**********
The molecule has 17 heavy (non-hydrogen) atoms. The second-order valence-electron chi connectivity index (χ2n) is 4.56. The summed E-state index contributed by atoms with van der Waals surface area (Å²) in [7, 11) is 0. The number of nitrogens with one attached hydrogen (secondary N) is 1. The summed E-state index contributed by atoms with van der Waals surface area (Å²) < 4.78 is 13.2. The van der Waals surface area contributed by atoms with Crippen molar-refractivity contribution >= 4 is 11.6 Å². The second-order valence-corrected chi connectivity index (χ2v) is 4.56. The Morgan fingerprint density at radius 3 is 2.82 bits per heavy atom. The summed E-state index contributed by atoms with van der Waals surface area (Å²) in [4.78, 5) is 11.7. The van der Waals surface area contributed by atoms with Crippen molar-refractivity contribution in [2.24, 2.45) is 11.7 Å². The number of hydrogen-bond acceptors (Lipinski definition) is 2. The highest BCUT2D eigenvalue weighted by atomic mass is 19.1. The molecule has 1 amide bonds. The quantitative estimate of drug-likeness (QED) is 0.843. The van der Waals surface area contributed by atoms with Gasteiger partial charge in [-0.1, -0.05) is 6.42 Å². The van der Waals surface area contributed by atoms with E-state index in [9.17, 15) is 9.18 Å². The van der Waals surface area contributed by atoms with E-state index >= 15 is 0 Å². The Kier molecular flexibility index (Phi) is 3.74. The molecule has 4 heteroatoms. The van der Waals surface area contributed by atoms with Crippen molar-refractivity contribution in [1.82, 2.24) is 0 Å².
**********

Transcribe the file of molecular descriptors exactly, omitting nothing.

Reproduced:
The molecule has 17 heavy (non-hydrogen) atoms. The second-order valence-electron chi connectivity index (χ2n) is 4.56. The summed E-state index contributed by atoms with van der Waals surface area (Å²) in [7, 11) is 0. The number of nitrogens with one attached hydrogen (secondary N) is 1. The summed E-state index contributed by atoms with van der Waals surface area (Å²) < 4.78 is 13.2. The van der Waals surface area contributed by atoms with Crippen molar-refractivity contribution >= 4 is 11.6 Å². The second-order valence-corrected chi connectivity index (χ2v) is 4.56. The Morgan fingerprint density at radius 3 is 2.82 bits per heavy atom. The summed E-state index contributed by atoms with van der Waals surface area (Å²) in [4.78, 5) is 11.7. The van der Waals surface area contributed by atoms with Crippen molar-refractivity contribution in [2.24, 2.45) is 11.7 Å². The number of hydrogen-bond acceptors (Lipinski definition) is 2. The highest BCUT2D eigenvalue weighted by atomic mass is 19.1. The molecule has 1 amide bonds. The quantitative estimate of drug-likeness (QED) is 0.843. The van der Waals surface area contributed by atoms with Gasteiger partial charge in [-0.1, -0.05) is 6.42 Å². The van der Waals surface area contributed by atoms with E-state index in [9.17, 15) is 9.18 Å². The van der Waals surface area contributed by atoms with E-state index >= 15 is 0 Å². The Kier molecular flexibility index (Phi) is 3.74. The molecule has 4 heteroatoms. The van der Waals surface area contributed by atoms with Crippen molar-refractivity contribution in [1.82, 2.24) is 0 Å².